Quote:
Originally Posted by waltrav
I am guessing your are about to do the yearly tire change
Not time for that yet - actually I need to replace the front right brake caliper and bleed the brake lines, which obviously requires the 4 wheels to be off (ask me how I know).

I like the rubber idea, but I am looking not so much to pad the pinch welds from scratching, but to keep them from folding over under the weight and causing the vehicle to shift on the jack stands.

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Former 2001 Black Rav4 4WD w/ 5-speed manual, 172+ miles
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#5 (permalink) Old 10-19-2006, 12:21 AM
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Quote:
Originally Posted by Jeff

Not time for that yet - actually I need to replace the front right brake caliper and bleed the brake lines, which obviously requires the 4 wheels to be off (ask me how I know).
I've heard that calipers or wheel cylinders should be replaced or rebulit in pairs.
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#6 (permalink) Old 10-19-2006, 05:29 AM
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Jeff I don't use the 4 lift points that Toyota recomends. My stands fit well around the the frame on the front. The rear is another story because the frame is inaccessable.
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#7 (permalink) Old 11-04-2006, 01:36 PM
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[quote="Jeff"]
Quote:
Originally Posted by WAID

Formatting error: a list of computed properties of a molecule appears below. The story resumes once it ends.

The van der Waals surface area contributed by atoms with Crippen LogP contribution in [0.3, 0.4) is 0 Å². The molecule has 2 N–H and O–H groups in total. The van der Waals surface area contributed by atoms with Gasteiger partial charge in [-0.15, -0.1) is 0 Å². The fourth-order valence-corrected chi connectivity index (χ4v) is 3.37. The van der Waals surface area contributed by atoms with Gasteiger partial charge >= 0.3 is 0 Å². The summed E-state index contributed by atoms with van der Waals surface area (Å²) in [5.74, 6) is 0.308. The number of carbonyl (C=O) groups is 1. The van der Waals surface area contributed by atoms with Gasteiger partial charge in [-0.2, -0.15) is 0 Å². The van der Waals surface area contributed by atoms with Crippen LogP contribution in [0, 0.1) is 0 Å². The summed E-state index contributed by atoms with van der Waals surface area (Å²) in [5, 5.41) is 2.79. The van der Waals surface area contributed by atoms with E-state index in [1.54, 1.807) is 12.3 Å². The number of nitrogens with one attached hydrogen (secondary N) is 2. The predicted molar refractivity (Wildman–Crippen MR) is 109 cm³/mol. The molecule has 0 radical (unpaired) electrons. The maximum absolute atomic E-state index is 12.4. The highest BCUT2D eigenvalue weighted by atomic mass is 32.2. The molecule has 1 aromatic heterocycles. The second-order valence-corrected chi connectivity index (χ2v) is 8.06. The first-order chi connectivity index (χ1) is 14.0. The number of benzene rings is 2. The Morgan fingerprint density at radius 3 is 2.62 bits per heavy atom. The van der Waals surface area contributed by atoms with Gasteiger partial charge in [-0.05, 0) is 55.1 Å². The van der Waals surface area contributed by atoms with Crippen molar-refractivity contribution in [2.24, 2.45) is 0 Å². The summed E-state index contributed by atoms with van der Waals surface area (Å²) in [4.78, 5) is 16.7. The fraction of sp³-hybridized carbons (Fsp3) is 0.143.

Pretty sure the manual list some points to use for jackstands and other jacks

Lifting it up with the jack is not the hard part, it's getting it to sit safely on four jack stands that is a pain, even on flat pavement. My stands do not have the groove in the middle, so I might try to find some that do. I thought about using a block of wood, but I figured it would break. I would try to find other points on the underside to place the jacks, but I am not sure what parts are strong enough, and the jack stands don't like to stay put on the suspension bolts.

Quote:
Originally Posted by waltrav
I am guessing your are about to do the yearly tire change
I just had my 4 wheels changed to studded new winter wheels at a smallish (cheapish!) garage here and he lifted the rav with a very odd systen that resembles your second figure. It consisted of a pair of floor plates that could be placed on either side of RAV between the front and rear wheel. He placed a long flat and thick foam - rubber like cushion on it and raised the floor plate hydraulically. The floor plate with the cushion lifted and raised the edge of the RAV's body. The car was suspended on two edges so to say. The front part (engine) being heavier the car leans slightly forward but was stable enough.